which is by far the most judicious historical study (*Deaconesses: An Historical Study* by Aime-Georges Martimort, trans. K. D. Whitehead; San Francisco, 1986, 1996: Ignatius Press).

  6. In the LCMS, we now officially have women ministers.

    Some of them even wear clerical garb, including stoles, and serve at the altar. I know most of our deaconesses are confessional and faithful and are not wannabe pastors, but what we have done is erected a ladder for those who will most definitely come along and agitate for female ordination. It is a fact that some deaconess interns are asked to do things that violate their consciences even as this is the case with some of our vicars.

    I think we're playing with fire here.

    And if a congregation has both a pastor and a deaconess as the "ministry team" and the pastor takes a call and leaves the congregation pastorally vacant, the deaconess will naturally be seen as the "spiritual leader" of the congregation. She is the one who knows Greek and Hebrew and who has been trained at the seminary. We currently have many vacant "non-calling" congregations that do not want a pastor. Will they be allowed to have a deaconess and no pastor?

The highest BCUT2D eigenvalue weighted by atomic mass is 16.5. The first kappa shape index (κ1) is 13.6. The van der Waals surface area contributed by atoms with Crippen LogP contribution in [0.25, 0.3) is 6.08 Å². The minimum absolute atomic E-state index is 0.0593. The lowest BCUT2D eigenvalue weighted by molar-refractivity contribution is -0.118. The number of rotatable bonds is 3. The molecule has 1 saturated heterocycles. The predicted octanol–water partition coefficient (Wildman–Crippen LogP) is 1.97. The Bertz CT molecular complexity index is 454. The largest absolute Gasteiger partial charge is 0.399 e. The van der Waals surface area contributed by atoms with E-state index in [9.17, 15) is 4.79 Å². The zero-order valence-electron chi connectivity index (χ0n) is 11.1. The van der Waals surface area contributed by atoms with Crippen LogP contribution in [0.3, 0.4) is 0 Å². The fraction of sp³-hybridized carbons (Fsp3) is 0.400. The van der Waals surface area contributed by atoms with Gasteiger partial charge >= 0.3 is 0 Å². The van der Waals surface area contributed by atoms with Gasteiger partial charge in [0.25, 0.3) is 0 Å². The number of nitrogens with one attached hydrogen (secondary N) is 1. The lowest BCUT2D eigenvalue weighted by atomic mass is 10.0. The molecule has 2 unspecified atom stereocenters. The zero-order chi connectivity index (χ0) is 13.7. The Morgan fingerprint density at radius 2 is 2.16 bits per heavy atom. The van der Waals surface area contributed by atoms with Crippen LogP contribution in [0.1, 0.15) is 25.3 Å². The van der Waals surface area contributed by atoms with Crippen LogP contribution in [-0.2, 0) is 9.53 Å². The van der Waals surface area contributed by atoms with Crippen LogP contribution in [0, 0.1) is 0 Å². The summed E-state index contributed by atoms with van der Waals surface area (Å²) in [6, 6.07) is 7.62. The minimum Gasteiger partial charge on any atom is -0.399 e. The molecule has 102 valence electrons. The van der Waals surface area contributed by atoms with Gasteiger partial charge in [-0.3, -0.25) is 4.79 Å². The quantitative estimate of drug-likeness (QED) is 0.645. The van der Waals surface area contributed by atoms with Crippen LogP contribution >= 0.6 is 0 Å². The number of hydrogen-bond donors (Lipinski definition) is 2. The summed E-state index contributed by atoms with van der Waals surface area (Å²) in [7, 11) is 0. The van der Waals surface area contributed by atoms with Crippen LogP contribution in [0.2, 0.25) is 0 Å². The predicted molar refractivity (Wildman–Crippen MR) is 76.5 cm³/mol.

I have asked these questions for many years now, and have never gotten an answer from anyone. The deaconess program has not been thought through. It may sound nice in the ivory tower, but in the real world, we are completely bombarded with feminism and an abdication of male headship of the family.

    Already, deaconesses are doing things we were assured that they never would, such as teach adult Bible classes of men and women, and serve as institutional chaplains giving spiritual care to both men and women. We currently have women with "calls" whose husbands may have to quit their jobs to follow their wives' church careers. Sometimes deaconesses are sent away from their husbands and children to go work someplace else for extended periods of time.

    And we talk the talk of "order of creation" so long as it involves pastors, but we completely shrivel when it comes to husbands being the spiritual heads of their families with submissive wives. How is a layman with a deaconess wife supposed to assert spiritual headship when his wife is a minister?

    There will be unintended consequences to this path that we have placed ourselves on. This is not what the church catholic has traditionally done, nor is it what Wilhelm Loehe did in his day.